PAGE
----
Four years on: Singapore Youth Olympic medallists shooting at Wroclaw 2014
All three are shooting at Wroclaw 2014.
“I don’t see Ibrahim often, maybe once, or twice if there’s a worlds, a year,” says VAN DEN OEVER. “Bolot we’ve had some training camps with, though.”The trio on the Singapore 2010 podium: (L-R) VAN DEN OEVER, SABRY, TSYBZHITOV
“It’s special to see them both here. Every time we meet, I remember the Games.”
SABRY certainly remembers Singapore. His gold medal was a big boost to archery in Egypt. The government started to take far better care of its archery athletes, providing better equipment and training facilities.
“Winning the Youth Olympic title was a huge surprise,” admits the now-bearded Egyptian. “I trained hard and I just wanted to compete at my best. I expected to lose in the second round or quarterfinals, really.”
It’s difficult for Ibrahim to pick out a specific memory from Singapore. Everything was a bit overwhelming.
VAN DEN OEVER and TSYBZHITOV both remember the particular arrows they shot to put themselves on the podium.
Bolot needed a 10 with his last arrow to win bronze. He shot it.
Rick propelled himself into the gold final with a 28-point last set in the semifinals. It broke a 4-all set-point tie with Bolot, when the Russian shot three arrows just outside the 10. “It was a good group, they were on the right,” recalls Rick. “But I won’t forget that feeling.”
As well reminiscing about the tournament, Rick still remembers some of the odder rules in the athlete village: chewing gum was banned, and spitting incurred a huge fine.
VAN DEN OEVER, who was top seed at the event, said it was difficult to prepare because 2010 was the first edition of the Youth Olympics: “I didn’t know what to expect before Singapore. I kept telling myself it would be fun, but not the real Olympics. Then I arrived and there was this huge athlete village – that’s when I understood the size of the event.”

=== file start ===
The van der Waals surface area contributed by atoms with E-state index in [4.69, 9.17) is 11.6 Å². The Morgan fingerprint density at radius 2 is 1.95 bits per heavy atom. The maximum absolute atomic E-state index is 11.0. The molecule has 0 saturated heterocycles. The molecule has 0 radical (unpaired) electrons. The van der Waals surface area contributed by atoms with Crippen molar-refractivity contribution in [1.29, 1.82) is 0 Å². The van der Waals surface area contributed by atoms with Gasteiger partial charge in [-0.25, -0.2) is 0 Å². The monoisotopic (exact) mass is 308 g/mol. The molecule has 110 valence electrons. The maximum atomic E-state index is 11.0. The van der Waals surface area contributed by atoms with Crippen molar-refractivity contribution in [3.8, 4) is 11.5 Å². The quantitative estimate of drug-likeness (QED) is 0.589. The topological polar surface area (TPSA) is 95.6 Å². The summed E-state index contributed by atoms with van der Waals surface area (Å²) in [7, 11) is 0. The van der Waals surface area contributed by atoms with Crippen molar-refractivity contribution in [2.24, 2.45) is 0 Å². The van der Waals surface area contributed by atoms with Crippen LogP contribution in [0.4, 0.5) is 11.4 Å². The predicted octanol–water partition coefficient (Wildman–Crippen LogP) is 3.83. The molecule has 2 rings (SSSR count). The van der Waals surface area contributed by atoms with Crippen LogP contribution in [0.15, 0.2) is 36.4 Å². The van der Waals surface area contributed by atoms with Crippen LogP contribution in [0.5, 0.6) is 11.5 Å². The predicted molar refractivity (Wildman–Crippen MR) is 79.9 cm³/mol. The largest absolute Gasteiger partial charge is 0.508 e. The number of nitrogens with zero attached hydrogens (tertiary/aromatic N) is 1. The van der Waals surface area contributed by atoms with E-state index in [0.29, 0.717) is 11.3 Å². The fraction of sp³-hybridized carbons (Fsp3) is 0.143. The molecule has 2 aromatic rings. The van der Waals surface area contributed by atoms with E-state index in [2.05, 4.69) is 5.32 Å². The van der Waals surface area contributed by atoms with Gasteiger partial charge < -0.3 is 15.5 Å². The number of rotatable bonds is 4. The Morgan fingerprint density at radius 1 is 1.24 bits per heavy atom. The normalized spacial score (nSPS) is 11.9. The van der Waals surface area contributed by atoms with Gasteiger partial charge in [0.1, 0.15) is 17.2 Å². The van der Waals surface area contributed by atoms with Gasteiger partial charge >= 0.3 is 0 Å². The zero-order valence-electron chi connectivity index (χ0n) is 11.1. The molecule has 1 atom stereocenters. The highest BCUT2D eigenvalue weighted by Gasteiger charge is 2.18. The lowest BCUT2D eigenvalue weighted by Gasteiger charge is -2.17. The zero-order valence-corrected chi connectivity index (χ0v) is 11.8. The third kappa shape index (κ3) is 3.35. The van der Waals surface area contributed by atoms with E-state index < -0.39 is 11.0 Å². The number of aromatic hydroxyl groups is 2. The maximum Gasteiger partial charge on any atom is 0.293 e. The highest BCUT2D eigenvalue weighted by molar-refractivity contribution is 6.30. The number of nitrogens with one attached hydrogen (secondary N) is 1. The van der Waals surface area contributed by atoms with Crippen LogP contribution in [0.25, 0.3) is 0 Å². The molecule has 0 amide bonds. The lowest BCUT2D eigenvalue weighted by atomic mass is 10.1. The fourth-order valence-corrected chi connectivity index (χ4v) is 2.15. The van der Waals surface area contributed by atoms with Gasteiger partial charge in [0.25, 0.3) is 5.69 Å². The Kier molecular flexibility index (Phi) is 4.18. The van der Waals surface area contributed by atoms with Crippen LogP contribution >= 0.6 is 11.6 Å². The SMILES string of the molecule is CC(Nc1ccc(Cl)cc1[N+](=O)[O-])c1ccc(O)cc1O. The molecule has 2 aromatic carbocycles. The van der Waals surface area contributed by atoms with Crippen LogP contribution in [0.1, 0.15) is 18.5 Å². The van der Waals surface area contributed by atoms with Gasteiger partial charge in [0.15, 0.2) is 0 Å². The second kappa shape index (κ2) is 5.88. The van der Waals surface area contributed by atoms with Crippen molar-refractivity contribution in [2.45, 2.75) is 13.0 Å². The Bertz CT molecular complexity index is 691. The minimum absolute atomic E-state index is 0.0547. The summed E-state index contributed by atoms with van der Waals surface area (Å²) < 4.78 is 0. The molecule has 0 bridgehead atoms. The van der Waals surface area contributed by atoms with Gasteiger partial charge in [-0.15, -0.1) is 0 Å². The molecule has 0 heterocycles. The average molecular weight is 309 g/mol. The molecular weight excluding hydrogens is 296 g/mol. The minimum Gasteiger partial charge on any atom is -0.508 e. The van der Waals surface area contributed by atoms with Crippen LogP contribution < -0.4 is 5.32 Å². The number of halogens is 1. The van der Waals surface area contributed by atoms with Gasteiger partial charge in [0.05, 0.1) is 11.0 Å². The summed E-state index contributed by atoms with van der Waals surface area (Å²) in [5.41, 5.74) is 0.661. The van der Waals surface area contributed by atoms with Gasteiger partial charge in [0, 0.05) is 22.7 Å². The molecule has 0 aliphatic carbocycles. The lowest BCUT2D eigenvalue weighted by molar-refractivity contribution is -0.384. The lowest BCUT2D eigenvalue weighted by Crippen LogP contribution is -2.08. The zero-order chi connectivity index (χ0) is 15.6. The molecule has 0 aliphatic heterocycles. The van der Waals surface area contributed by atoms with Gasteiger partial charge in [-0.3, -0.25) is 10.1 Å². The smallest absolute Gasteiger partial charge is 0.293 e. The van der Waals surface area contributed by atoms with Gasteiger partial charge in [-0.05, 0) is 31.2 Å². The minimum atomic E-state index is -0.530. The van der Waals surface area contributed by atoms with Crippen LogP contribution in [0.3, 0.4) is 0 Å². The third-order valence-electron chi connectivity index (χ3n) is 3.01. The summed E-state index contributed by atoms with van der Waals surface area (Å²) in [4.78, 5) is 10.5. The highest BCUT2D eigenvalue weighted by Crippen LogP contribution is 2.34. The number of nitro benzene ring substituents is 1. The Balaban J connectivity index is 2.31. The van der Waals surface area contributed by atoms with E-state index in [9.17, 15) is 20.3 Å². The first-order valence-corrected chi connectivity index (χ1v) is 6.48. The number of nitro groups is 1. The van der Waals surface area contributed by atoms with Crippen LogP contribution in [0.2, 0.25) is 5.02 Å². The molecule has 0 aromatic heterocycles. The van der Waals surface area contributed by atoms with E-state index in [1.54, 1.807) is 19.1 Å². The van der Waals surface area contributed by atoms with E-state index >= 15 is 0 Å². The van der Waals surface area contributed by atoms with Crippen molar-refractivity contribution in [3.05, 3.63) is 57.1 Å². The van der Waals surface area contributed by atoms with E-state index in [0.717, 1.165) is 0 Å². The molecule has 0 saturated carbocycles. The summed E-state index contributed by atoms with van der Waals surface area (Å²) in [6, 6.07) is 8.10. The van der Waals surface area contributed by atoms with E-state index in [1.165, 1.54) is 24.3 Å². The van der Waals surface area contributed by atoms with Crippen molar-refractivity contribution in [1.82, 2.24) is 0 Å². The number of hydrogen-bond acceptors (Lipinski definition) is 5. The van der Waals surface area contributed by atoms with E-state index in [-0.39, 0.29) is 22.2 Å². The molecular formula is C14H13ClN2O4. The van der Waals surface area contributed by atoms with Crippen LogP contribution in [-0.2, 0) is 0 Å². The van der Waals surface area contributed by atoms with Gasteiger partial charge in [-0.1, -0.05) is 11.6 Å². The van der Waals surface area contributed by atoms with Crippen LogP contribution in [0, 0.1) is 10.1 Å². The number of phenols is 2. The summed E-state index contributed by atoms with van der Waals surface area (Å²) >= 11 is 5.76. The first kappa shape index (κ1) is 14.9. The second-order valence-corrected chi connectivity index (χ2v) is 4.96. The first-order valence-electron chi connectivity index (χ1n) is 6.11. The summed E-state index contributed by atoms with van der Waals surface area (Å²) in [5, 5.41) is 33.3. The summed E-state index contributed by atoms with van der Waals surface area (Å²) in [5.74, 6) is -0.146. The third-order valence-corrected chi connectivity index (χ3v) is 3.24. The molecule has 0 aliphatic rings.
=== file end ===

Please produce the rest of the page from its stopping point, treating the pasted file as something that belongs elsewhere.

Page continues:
Across all the sports, the number of competitors is far greater than a single-sport event, as are the organisation, media and spectator activities. But the archery competition itself is actually quite small: only 32 athletes in two categories, boys and girls.
That doesn’t make the Youth Olympics an easier competition.
“Almost all matches are shot in the stadium,” explains Rick, unlike at a world cup stage or world championships when it’s just the finals held in an arena. “It’s great preparation for a full Olympic Games, as shooting your first and second round matches in front of a crowd is tough!”
TSYBZHITOV had only just started shooting for the Russian junior team when he was selected for Singapore 2010.
Soon after his bronze medal, he was on the Russian senior team, too.
“It was a huge step,” says Bolot. “Made possible by the Youth Olympics.”
All three Singapore medallists agree that it is harder to shoot on the senior stage, because the level of competition is so much higher and difficult to maintain – and all agree that the Youth Olympics helped them cope with the transition.
When Bolot is asked if the experience made him want to go to the full Olympics, TSYBHITOV grins and replies softly: “tak”. Yes.